The situation has become significantly worse in recent years with the rise of ‘ultra-processed foods’ – food that are high in fats, salts and sugars and low in fibre and micronutrients. These foods tend to be mass produced in industrial processes. Foods that are minimally processed, such as fresh fruits and vegetables, pulses and whole grains, tend also to be the kinds of foods regarded as healthy, both in individual understanding and in nutritional science. Calorie for calorie, ultra-processed foods are around a third of the price of minimally processed foods (1, 2). Our food buying habits are about more than price. They are about systemic inequality.
Much More than Price
Encouraging a diet of high quality food requires much more than just getting the price right. Our decisions about what to eat are much less determined by our rational minds, and much more determined by habit and context. Our eating behaviour is reflective of not only the food we can access, but the cooking equipment and resources we have available, the skills and knowledge we have about cooking and the meaning, emotion and motivation that we ascribe to food and eating (3). Genuinely working towards food equality means addressing all of these factors, as well as price.
Access to equipment and resources is a key factor in exploring food equality. Circumstances vary greatly across income levels. Ready Healthy Eat(4) recognises that those in the most precarious positions often don’t have access to a kitchen. While gadgets like Nutribullets and garlic presses make cooking enjoyable to more affluent households, simply the basics can make a huge difference to others. The ‘Grow, Share, Cook’ programme in Plymouth ran cooking classes and soon realised that giving people a vegetable peeler and free pots (donated by the community) unlocked significant cooking ability. Resources such as access to transport are often overlooked. Those relying on public transport and those with mobility issues have more difficulty accessing and cooking minimally processed foods that tend to be weighty and bulky.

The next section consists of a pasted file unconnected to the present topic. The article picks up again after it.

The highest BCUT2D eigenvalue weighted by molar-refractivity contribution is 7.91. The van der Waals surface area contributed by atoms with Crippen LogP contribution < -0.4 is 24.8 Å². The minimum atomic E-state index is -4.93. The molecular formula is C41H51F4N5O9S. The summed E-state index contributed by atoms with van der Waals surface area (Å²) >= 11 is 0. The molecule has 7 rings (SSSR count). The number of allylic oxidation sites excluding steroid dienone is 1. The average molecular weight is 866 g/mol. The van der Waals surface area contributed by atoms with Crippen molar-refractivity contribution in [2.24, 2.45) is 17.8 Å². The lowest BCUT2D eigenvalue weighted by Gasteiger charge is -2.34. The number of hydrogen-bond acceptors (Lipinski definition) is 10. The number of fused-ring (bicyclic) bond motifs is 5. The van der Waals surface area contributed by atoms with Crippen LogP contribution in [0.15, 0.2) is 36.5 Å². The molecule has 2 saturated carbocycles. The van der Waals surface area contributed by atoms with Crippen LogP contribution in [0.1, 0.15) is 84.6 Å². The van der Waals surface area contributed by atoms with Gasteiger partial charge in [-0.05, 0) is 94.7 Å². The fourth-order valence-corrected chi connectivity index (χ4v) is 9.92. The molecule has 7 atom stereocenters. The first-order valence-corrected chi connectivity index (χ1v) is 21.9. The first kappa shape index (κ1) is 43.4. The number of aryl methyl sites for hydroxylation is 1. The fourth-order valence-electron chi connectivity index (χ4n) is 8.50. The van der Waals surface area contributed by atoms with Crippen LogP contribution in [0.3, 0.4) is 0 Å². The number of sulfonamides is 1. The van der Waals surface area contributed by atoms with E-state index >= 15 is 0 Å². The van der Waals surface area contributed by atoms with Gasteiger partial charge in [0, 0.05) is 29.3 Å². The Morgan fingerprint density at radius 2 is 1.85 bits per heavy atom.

Skill in cooking frequently refers to specific preparation techniques, but there is much to cooking that is felt through our senses – embodied knowledge that can be difficult to put words to. The skill of chopping an onion, using a peeler and relating timing to your specific hob and pots are difficult to convey in recipes. The sights and sounds of cooking have, for some, been part of a lifelong environment. For those that did not have this growing up the learning curve to engaging with home cooked meals is enormous and goes far beyond what a recipe or cooking class can tell you. Learning these skills later in life can be hard, particularly if learning environments feel exclusive or unwelcoming in any subtle way.